Best Japanese Alcoholic Drinks 2020
5 Japanese alcoholic drinks you must to try
When you talk about Japanese alcoholic beverages, the first (and sometimes the only) thing that comes to mind of foreigners who have never lived in Japan is known as “sake.” But in reality Japan has a good variety of alcoholic beverages.
First of all a little clarification: what’s outside of Japan is known as “sake” is actually “Japanese liquor”. Japanese liquor or nihonshu (日本酒) in Japanese is a type of rice-based liquor, which is why sometimes it’s translated as “rice wine”. The word sake in Japanese means alcohol, in general. Probably for marketing, internationally it has become popular as “sake” only to that type of Japanese liquor, but for example whiskey is a type of ‘sake’ in Japan.
One of the most sought after gifts in Japan is just a bottle of Japanese liquor, and many want to try this liquor during their trip. And obviously, ‘sake’ is part of Japan’s culture and cuisine and I understand that people want to try authentic Japanese liquor in Japan. But in this article I would like to introduce you some typical alcoholic drinks in Japan in addition to the Japanese liquor so that if you feel like going to a Japanese izakaya or bar one night you can try other options. From very soft and sweet drinks to some stronger ones, I will try to offer a variety for all kinds of tastes.
But before to start with the list, I would like to talk you about shochu. Shochu (焼酎) is a distilled liquor (like vodka) and it can be made from rice, barley or sweet potatoes. Sometimes it’s made from other ingredients but this three are the most common. If you’re wondering the difference between ‘sake’ or nihonshu and shochu, mainly as I said shochu is a distilled liquor while nihonshu is fermented, more like wine. The second big difference is the alcohol content. Shochu is stronger than nihonshu.
Japanese liquor is usually drunk alone or lowered with water, but it’s less common to drink shochu alone. On the contrary: there’re many drinks based on shochu. That’s why I wanted to tell you about it before I started explaining the different best alcoholic drinks in Japan.
Suntory’s “horoyoi” is a type of drink with shochu as a base and then some other flavor. The amount of shochu is quite low and the graduation is only 3%, so they’re very soft and taste more like fruits than alcohol. It’s also another of my favorite drinks here. Depending on the season they have some flavors or others (watermelon in summer, tangerine in winter, etc) and every few months they take out new flavors, and I love to try the different flavors that come out. Although so far my favorite is peach. So if you want to try one but you are wondering what flavor to choose, there you have my recommendation.
Suntory Strong Zero
In my opinion (although I think it’s shared by many, including my friends who have come to Japan on a trip) Strong Zero is one of the strongest drinks you can have in Japan. With a shochu base and a 9% graduation, it would become a stronger version of the horoyoi. Although there’s less variety of flavors. Normally there’re the classic lemon, lime or citric flavors. They don’t usually have sweet flavors.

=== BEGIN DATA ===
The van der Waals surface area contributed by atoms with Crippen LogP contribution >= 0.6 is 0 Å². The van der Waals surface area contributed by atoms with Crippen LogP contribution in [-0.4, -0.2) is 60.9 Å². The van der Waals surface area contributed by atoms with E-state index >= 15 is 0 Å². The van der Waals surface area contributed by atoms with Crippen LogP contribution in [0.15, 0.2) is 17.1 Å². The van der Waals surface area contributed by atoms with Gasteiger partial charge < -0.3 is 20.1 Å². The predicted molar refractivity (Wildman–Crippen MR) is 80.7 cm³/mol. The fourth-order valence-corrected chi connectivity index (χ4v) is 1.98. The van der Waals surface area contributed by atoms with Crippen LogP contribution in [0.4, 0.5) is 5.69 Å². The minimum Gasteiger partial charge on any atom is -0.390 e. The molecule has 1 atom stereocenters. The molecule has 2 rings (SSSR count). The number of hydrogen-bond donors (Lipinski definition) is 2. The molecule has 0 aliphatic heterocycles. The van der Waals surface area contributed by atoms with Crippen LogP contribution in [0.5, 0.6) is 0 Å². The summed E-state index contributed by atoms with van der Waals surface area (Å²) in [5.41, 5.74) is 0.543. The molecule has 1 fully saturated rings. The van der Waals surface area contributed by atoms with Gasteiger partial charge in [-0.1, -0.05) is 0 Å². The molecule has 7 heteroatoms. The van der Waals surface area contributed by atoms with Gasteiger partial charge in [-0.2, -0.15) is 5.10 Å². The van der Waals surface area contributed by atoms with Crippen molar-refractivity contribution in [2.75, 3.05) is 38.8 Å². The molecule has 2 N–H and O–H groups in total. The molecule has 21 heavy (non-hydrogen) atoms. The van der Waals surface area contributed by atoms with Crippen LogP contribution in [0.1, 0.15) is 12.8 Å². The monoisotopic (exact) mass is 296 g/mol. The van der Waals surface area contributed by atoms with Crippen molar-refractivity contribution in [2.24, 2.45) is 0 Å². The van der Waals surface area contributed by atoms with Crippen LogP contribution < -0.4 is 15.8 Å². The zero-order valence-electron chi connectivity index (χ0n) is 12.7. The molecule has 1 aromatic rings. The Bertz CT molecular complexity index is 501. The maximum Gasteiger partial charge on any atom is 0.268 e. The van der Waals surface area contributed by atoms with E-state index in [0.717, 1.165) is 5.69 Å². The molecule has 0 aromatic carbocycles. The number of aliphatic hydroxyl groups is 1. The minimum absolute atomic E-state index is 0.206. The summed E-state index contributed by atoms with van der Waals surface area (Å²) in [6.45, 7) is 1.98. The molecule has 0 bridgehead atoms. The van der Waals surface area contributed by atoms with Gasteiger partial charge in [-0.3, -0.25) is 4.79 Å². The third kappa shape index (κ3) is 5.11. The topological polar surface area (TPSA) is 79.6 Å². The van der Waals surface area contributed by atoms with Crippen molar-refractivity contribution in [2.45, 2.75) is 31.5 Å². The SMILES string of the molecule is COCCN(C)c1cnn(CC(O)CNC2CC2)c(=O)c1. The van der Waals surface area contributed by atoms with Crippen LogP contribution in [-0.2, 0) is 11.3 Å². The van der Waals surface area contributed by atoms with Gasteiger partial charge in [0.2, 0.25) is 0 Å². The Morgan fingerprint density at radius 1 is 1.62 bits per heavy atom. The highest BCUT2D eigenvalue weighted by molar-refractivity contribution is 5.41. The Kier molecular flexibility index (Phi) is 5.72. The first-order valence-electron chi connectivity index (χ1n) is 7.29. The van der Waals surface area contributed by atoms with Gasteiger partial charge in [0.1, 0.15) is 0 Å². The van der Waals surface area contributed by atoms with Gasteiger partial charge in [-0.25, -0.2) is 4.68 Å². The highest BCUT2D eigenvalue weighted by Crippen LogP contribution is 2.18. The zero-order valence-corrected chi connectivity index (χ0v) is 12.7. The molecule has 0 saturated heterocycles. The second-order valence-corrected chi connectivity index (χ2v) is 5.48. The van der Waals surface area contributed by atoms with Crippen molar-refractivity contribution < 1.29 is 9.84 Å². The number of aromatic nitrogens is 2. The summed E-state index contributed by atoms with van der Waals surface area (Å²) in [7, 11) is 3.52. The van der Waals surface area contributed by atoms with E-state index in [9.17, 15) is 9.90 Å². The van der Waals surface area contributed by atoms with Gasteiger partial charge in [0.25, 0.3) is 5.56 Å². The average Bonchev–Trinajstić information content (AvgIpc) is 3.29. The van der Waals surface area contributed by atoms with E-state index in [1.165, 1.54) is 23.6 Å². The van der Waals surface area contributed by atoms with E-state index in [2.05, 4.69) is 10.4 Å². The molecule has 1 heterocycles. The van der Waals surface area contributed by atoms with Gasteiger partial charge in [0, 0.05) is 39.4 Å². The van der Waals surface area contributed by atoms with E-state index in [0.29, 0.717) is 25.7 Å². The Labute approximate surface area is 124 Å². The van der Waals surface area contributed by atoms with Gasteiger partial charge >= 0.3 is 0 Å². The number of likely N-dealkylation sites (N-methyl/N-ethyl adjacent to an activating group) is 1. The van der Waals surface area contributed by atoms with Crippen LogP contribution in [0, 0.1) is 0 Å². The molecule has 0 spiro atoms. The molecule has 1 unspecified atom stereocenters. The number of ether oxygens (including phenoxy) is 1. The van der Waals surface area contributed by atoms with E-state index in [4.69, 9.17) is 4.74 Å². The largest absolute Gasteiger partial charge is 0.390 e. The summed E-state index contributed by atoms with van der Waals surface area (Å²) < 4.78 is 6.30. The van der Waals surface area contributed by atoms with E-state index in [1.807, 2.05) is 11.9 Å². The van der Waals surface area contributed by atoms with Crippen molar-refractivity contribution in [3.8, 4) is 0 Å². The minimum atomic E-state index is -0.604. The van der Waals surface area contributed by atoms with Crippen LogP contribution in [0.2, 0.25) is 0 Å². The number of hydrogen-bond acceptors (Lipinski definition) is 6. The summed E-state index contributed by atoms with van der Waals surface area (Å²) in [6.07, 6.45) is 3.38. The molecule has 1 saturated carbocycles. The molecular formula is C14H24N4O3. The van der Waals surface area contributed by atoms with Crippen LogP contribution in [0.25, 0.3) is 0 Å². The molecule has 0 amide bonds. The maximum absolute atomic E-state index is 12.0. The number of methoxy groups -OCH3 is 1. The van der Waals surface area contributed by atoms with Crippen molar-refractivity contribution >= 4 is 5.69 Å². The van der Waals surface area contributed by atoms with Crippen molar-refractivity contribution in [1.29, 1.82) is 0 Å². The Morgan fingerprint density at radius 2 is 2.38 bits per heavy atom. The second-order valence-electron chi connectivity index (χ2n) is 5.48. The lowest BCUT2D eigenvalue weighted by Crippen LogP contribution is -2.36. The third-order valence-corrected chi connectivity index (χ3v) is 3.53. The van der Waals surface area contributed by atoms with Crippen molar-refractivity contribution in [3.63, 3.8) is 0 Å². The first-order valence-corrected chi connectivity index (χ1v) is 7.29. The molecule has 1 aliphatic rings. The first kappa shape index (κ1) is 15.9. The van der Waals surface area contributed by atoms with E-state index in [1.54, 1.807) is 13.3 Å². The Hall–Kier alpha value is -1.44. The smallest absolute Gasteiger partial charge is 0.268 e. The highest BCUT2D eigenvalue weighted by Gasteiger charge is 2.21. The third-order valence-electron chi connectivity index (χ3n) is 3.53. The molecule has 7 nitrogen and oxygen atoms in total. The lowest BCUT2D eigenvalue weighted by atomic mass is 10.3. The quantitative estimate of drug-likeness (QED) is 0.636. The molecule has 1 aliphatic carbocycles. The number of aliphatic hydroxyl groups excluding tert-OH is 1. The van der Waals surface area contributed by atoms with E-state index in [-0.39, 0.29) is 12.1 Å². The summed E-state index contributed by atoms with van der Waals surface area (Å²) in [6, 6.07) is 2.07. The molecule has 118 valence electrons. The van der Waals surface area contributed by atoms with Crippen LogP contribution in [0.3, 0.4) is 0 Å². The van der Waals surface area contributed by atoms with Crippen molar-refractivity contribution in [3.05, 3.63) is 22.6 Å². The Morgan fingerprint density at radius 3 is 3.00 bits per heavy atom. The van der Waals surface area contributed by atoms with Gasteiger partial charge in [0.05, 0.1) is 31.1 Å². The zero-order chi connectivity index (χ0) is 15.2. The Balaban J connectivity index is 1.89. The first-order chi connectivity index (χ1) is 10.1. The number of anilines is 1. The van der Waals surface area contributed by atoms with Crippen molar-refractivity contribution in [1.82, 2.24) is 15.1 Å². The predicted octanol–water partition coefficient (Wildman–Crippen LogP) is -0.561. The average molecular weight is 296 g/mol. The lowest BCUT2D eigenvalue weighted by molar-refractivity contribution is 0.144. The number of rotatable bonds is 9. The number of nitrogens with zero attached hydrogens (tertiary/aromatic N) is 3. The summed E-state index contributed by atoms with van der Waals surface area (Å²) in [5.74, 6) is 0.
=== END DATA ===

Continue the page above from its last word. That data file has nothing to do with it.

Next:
Strong Zero it’s also a specific drink from a company, Suntory, but Kirin also has a similar drink, although with a little less graduation (5%). If you want to try it but you don’t want to drink something with a lot of alcohol, Kirin’s is a better option. Or the classic ‘Lemon sawa’ (lemon sour) it’s an intermediate option (7%).
This’s probably the most typical drink at company dinners and the most requested in bars and restaurants along with beer. It’s mainly whiskey and soda, although there’re variants, such as whiskey and water or whiskey and Japanese oolong tea or something more familiar to us, which is whiskey with coke (but this one is not really popular among Japanese).
If you want to try something completely different and Japanese, this is your best choice! It’s also a drink with shochu as a base, with Japanese green tea! I think it’s a perfect combination of two typical Japanese drinks. It has a 4% graduation so it’s not very strong either.
I know that beer is not a traditional Japanese drink, but in Japan there’re several brands with a really good beer that I think is worth trying. Some of the most famous are Kirin, Yebisu, Sapporo or Asahi. A curiosity is that in Japanese restaurants when a beer is served, they remove the foam that has left the beer itself and there’s a different supplier where ‘quality foam’ comes out. This foam is much better than normal foam and its texture is also much better quality. Just by seeing one foam and another you can tell the difference. In addition they don’t serve beer in any way but there’s a careful proportion and it’s already stipulated how much there has to be beer and how much foam.
In this article I have put photographs of beverage cans that can be found in any supermarket or conbini for a cheap price, but if you want to have a totally authentic local experience, I recommend you go to an izakaya! If you’re afraid to go alone, you can join one of the multiple hopping tours that take place in the main cities such as Tokyo, Osaka and Kyoto. I personally joined a food&drink tour led by Japan Wonder Travel recently in Kyoto and I loved it! Book the tour now with our coupon “jw 2019” and get 10% discount!!
Recommended Drinking Tours in Japan:
▶︎ Asakusa Street Food and Local Drink Tour @Tokyo
▶︎ Shinjuku Biggest Drinking Town Izakaya Hopping Tour [Evening Tour]
▶︎ Kyoto Pontocho Backstreet Food and Drink hopping Tour [evening tour]
▶︎ Osaka Food and Drink Tour @Kuromon market and Dotonbori area
Japan Wonder Travel Website: http://bit.ly/33ZvMTA
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